In row 1, the two yos create two new stitches, they are knitted so that in future rows they are included.
The set-up row has 10 stitches, which you cast on when you first start. In row 1, you keep all of those 10 stitches, and you also do 2 yos, which adds 2 , so at the end of row 1 you will have 12 stitches. In row 2 you keep all of those 12.
The only row where you cast on is row 3, where these are clearly marked with the + signs (although I actually turn the work before I cast on, so it’s really done at the start of row 4).
In most rows you will be adding more stitches, or decreasing some away, or both, and your stitch count will change a lot. I highly recommend placing the marker where advised in the pattern. The scarf isn’t really rectangular at all!
Here are some pictures. It will look very strange for the first 10-20 rows so don’t be too fast to give up, rip it out, and start again. Keep at it if you think you’re doing it right.
I placed my marker in the middle, it was a tied loop of wool in a different colour, and it had a little tail trailing from the loop which I didn’t bother cutting off. That tail was lifted higher on every row, but it was kind of woven through the previous rows, and that centre line is not straight at all in the scarf!
The shape of the chart really is quite close to the scarf, you’ll start to see this better as you do more rows.
The chart includes the edges, do you see those three stitches at the start and end of every row? Odd rows the same at start and end, and even rows the same?
Look at the symbol meanings on the key, those V-type marks are slipped stitches. Just do the chart as written, the first and last three stitches on every row are the beautiful slipped-stitch edging. Annie’s a genius and I plan to use that edging on many future projects.
I found it helpful to enlarge rows 9-28 on my photocopier and stick it on a piece of cardboard I can prop up in my lap. Also, if you highlight every odd row with one colour highlighter - or colour it with a lightly coloured pencil - your eye won’t get lost and accidentally end up on the row above or below. Also, you’ll know every coloured row goes in one direction, and every uncoloured row the other. And do make photocopies to keep in case your original gets lost, and don’t mark your original copy (that would be the book if you have it).
This is my first chart, and I found it helpful to think not of what stitch I will make, but what the scarf is going to have.
E.g. for me, a dot in the square can mean either knit or purl, depending on what side I’m on. But every single time, that purl dot means ‘PUT A PURL BUMP ON THE GOOD SIDE’ (the front/right side). It’s easy to remember with purl/knit stitches, but when you have a symbol meaning “slip 1 with wool in back on right side, slip one with wool in front on wrong side” I got confused. For that I prefer to think of that symbol as “slip 1 with wool on the bad side/wrong side”. After a couple of repeats it becomes very easy.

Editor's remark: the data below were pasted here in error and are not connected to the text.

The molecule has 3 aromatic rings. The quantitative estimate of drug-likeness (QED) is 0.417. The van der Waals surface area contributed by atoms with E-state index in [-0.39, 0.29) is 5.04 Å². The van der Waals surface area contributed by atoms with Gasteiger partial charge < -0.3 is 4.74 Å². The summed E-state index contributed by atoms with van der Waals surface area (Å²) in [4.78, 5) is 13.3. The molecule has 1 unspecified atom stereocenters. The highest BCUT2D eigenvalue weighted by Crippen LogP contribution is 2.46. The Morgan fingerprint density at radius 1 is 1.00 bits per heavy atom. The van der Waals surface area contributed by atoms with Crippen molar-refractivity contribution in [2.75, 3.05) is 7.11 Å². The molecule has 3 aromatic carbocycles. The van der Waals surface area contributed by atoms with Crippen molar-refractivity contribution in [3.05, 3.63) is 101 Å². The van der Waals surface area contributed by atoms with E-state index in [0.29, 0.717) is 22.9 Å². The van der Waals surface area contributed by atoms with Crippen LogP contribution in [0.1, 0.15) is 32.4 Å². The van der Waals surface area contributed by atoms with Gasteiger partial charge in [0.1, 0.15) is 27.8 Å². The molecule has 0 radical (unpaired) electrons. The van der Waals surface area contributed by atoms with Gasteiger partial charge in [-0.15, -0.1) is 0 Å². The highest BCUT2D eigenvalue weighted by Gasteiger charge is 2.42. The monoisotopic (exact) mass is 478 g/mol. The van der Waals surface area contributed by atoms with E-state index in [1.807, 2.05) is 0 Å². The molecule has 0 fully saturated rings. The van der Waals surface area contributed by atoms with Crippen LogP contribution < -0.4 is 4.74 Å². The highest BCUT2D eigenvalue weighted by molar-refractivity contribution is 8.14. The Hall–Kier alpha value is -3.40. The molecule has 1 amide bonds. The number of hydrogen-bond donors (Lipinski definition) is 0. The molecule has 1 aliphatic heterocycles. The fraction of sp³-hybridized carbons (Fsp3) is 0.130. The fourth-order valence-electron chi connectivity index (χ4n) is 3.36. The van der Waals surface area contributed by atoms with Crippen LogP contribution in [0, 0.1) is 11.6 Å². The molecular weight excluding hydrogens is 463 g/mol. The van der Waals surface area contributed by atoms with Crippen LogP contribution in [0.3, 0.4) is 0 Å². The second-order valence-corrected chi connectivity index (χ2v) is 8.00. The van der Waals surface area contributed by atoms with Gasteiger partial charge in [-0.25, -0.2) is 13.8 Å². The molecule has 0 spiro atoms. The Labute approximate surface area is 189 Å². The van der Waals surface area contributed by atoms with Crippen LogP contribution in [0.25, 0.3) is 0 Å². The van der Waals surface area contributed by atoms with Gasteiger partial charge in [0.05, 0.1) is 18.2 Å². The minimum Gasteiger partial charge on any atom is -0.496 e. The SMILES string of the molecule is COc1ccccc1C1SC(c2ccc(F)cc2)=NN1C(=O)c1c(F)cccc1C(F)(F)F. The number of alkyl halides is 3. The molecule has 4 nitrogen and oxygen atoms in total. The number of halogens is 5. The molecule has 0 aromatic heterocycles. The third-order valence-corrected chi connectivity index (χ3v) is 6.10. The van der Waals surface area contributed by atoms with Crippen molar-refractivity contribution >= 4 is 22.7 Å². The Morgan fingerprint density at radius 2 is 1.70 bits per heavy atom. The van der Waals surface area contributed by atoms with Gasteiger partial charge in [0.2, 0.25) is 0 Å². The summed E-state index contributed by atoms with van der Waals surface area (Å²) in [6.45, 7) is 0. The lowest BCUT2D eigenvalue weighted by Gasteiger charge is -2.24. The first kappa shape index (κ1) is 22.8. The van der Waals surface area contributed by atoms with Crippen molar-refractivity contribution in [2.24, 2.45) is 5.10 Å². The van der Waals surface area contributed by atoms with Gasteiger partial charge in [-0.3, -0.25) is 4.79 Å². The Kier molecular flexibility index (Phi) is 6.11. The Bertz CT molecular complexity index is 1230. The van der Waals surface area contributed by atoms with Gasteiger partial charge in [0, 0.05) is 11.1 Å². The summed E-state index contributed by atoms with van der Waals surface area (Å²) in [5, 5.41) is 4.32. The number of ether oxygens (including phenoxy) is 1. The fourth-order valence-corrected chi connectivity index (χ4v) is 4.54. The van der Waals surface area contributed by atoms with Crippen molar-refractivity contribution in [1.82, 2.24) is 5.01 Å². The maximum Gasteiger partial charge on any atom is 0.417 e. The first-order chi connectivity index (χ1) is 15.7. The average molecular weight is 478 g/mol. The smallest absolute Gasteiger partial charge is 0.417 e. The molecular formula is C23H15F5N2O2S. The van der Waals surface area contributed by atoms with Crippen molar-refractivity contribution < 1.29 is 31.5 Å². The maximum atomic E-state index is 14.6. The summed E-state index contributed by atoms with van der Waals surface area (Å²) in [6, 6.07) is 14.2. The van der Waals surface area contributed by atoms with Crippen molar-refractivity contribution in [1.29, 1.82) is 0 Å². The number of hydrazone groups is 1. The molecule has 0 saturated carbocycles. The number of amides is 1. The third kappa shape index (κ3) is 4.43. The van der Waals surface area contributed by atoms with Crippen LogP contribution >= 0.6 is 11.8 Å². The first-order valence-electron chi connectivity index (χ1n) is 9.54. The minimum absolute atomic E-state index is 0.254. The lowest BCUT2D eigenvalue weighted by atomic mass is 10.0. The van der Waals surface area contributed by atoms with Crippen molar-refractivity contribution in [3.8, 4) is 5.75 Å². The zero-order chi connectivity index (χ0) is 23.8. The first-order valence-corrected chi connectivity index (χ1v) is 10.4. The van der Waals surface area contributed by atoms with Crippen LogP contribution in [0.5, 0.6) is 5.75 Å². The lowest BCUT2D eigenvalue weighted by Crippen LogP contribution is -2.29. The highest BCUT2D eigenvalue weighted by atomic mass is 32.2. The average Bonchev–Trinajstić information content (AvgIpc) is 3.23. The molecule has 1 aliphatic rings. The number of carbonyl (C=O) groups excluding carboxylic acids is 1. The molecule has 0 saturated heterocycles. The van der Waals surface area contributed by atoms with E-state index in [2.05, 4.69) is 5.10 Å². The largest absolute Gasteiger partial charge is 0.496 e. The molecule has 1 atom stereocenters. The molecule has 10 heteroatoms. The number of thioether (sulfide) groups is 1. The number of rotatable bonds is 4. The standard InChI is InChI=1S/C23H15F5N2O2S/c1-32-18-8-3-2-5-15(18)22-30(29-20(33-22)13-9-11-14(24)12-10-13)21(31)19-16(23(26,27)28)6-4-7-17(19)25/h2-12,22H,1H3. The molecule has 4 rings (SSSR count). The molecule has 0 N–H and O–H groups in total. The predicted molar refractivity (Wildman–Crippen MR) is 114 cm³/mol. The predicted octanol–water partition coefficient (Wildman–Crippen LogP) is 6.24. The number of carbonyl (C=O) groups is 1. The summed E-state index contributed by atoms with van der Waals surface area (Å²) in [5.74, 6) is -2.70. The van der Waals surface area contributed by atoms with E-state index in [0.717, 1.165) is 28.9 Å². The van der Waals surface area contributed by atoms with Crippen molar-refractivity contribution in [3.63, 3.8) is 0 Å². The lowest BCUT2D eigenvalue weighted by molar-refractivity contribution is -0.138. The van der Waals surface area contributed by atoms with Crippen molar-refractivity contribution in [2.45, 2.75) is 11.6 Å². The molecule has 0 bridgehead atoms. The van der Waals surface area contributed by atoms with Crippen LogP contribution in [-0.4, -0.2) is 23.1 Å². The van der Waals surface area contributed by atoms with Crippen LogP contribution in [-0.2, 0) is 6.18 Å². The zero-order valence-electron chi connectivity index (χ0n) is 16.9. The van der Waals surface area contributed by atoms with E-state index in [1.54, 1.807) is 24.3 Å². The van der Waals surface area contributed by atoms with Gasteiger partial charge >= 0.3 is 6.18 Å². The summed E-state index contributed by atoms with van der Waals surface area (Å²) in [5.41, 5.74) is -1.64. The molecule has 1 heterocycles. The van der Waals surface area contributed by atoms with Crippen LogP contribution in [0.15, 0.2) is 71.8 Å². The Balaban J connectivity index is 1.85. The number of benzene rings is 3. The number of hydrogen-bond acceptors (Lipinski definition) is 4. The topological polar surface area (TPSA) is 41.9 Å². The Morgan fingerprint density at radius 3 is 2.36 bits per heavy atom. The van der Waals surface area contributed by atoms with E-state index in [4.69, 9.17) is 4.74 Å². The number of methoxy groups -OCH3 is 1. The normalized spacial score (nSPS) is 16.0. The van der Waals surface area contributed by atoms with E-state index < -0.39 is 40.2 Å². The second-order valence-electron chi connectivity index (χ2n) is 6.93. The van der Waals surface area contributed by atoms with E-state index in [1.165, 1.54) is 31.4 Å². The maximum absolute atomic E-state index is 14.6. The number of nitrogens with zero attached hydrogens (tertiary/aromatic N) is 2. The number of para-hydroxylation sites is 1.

It’s also helpful to thread a needle with different-coloured wool and run it THROUGH the stitches (right next to the needle) on every… say…row 28 (or row 8 ), and leave it until next time you get up to a row 28. Later, if you get hopelessly lost, you can unravel back to that other wool, and thread the stitches back onto the knitting needle, and know your next row is a row 9.
And remember, some symbols mean you’re making a new stitch: like the YO, and the ‘k and p in same stitch’.
Other times you’ll be getting rid of one stitch (k2tog, and ssk/ssp stitches) or even two stitches (sssk, k3tog symbols) so your count will change.
If it’s not too late, I recommend a very light colour for this scarf, dark colours hide the pattern in my opinion. That’s a real shame considering the effort required!
Don’t give up! And don’t be afraid to ask about something else, remember the great videos here showing you how to make some stitches as well!
Good luck, it’s really exciting to watch this beautiful scarf take shape (literally).
Well U2 rock Knitwit but my experience of the concert was mediocre. I think I was spoiled by being in the FOURTH row for the Rolling Stones at Easter time. Got there and our view was COMPLETELY obscured by sound tents. Chatted an usher into letting us move into a corner further forward, where the first 2 rows of seats hadn’t been sold, where we could see. Everyone else decided to move into that area too, but they didn’t sit in the free seats… they stood in front of us. One tall guy could have given us a view of the big-screen by taking one step forward but it just doesn’t occur to people to look around and see whom they are inconveniencing. Guy behind us threw an empty (plastic) beer bottle at rude tall guy in the way, lucky he didn’t get smacked.
It’s just rude to stand in front of people who chose to pay extra for seats and now can’t see from those seats! If I wanted to stand I would have bought tickets for the general admission area and gotten a better view! Grrrr!
Well I got some knitting done anyway. And this post has lowered my blood pressure significantly.
I think I don’t find it worth going unless I can get great close seats from now on. At least for a band like U2 who don’t move around a lot on stage.
But glad I went. Kanye West wasn’t on for long. And the only beer they had was Export, come ON, I’d rather drink their wine at $8 for a 187mL bottle (that’s 3/4 of a standard CUP).
Whew… breathe Sarah.